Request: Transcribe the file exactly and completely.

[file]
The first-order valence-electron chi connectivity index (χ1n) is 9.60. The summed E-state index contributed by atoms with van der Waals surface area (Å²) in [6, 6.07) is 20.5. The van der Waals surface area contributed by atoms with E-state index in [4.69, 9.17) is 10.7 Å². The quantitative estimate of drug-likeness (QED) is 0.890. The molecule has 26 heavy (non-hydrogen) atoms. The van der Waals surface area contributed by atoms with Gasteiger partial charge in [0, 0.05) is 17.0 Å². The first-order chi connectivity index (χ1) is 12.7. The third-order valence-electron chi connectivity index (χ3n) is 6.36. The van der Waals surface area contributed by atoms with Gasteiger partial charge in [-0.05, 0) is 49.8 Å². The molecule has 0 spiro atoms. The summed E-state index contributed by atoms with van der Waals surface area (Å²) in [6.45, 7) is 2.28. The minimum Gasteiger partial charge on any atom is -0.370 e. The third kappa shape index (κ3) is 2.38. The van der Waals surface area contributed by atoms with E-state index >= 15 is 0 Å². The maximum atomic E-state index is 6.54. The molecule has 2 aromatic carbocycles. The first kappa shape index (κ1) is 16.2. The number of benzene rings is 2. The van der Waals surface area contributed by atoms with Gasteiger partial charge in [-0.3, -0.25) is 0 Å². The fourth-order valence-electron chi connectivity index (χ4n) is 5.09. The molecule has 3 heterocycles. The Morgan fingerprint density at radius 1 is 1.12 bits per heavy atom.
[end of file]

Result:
The first-order valence-electron chi connectivity index (χ1n) is 9.60. The summed E-state index contributed by atoms with van der Waals surface area (Å²) in [6, 6.07) is 20.5. The van der Waals surface area contributed by atoms with E-state index in [4.69, 9.17) is 10.7 Å². The quantitative estimate of drug-likeness (QED) is 0.890. The molecule has 26 heavy (non-hydrogen) atoms. The van der Waals surface area contributed by atoms with Gasteiger partial charge in [0, 0.05) is 17.0 Å². The first-order chi connectivity index (χ1) is 12.7. The third-order valence-electron chi connectivity index (χ3n) is 6.36. The van der Waals surface area contributed by atoms with Gasteiger partial charge in [-0.05, 0) is 49.8 Å². The molecule has 0 spiro atoms. The summed E-state index contributed by atoms with van der Waals surface area (Å²) in [6.45, 7) is 2.28. The minimum Gasteiger partial charge on any atom is -0.370 e. The third kappa shape index (κ3) is 2.38. The van der Waals surface area contributed by atoms with E-state index >= 15 is 0 Å². The maximum atomic E-state index is 6.54. The molecule has 2 aromatic carbocycles. The first kappa shape index (κ1) is 16.2. The number of benzene rings is 2. The van der Waals surface area contributed by atoms with Gasteiger partial charge in [-0.3, -0.25) is 0 Å². The fourth-order valence-electron chi connectivity index (χ4n) is 5.09. The molecule has 3 heterocycles. The Morgan fingerprint density at radius 1 is 1.12 bits per heavy atom.